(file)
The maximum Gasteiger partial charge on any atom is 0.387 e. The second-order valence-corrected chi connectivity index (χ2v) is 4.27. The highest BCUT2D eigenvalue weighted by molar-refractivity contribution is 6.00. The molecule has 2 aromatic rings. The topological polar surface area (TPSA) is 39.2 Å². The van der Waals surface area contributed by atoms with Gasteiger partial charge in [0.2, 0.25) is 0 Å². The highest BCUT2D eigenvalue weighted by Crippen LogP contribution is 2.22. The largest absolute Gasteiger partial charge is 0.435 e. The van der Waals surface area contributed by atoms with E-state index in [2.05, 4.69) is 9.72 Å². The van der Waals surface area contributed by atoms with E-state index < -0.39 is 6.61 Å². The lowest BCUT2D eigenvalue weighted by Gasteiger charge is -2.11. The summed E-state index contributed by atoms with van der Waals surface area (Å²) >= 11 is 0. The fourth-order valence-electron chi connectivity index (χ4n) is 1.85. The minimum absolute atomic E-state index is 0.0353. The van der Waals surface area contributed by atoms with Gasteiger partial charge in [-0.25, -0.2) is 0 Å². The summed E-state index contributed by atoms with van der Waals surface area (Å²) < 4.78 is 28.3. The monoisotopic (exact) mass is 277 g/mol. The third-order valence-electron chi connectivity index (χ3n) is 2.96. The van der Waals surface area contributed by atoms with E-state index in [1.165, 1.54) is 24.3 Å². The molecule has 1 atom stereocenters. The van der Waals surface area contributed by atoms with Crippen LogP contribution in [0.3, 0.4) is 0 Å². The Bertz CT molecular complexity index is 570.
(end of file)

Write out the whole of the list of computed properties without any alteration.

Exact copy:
The maximum Gasteiger partial charge on any atom is 0.387 e. The second-order valence-corrected chi connectivity index (χ2v) is 4.27. The highest BCUT2D eigenvalue weighted by molar-refractivity contribution is 6.00. The molecule has 2 aromatic rings. The topological polar surface area (TPSA) is 39.2 Å². The van der Waals surface area contributed by atoms with Gasteiger partial charge in [0.2, 0.25) is 0 Å². The highest BCUT2D eigenvalue weighted by Crippen LogP contribution is 2.22. The largest absolute Gasteiger partial charge is 0.435 e. The van der Waals surface area contributed by atoms with E-state index in [2.05, 4.69) is 9.72 Å². The van der Waals surface area contributed by atoms with E-state index < -0.39 is 6.61 Å². The lowest BCUT2D eigenvalue weighted by Gasteiger charge is -2.11. The summed E-state index contributed by atoms with van der Waals surface area (Å²) >= 11 is 0. The fourth-order valence-electron chi connectivity index (χ4n) is 1.85. The minimum absolute atomic E-state index is 0.0353. The van der Waals surface area contributed by atoms with Gasteiger partial charge in [-0.25, -0.2) is 0 Å². The summed E-state index contributed by atoms with van der Waals surface area (Å²) < 4.78 is 28.3. The monoisotopic (exact) mass is 277 g/mol. The third-order valence-electron chi connectivity index (χ3n) is 2.96. The van der Waals surface area contributed by atoms with E-state index in [1.165, 1.54) is 24.3 Å². The molecule has 1 atom stereocenters. The van der Waals surface area contributed by atoms with Crippen LogP contribution in [0.3, 0.4) is 0 Å². The Bertz CT molecular complexity index is 570.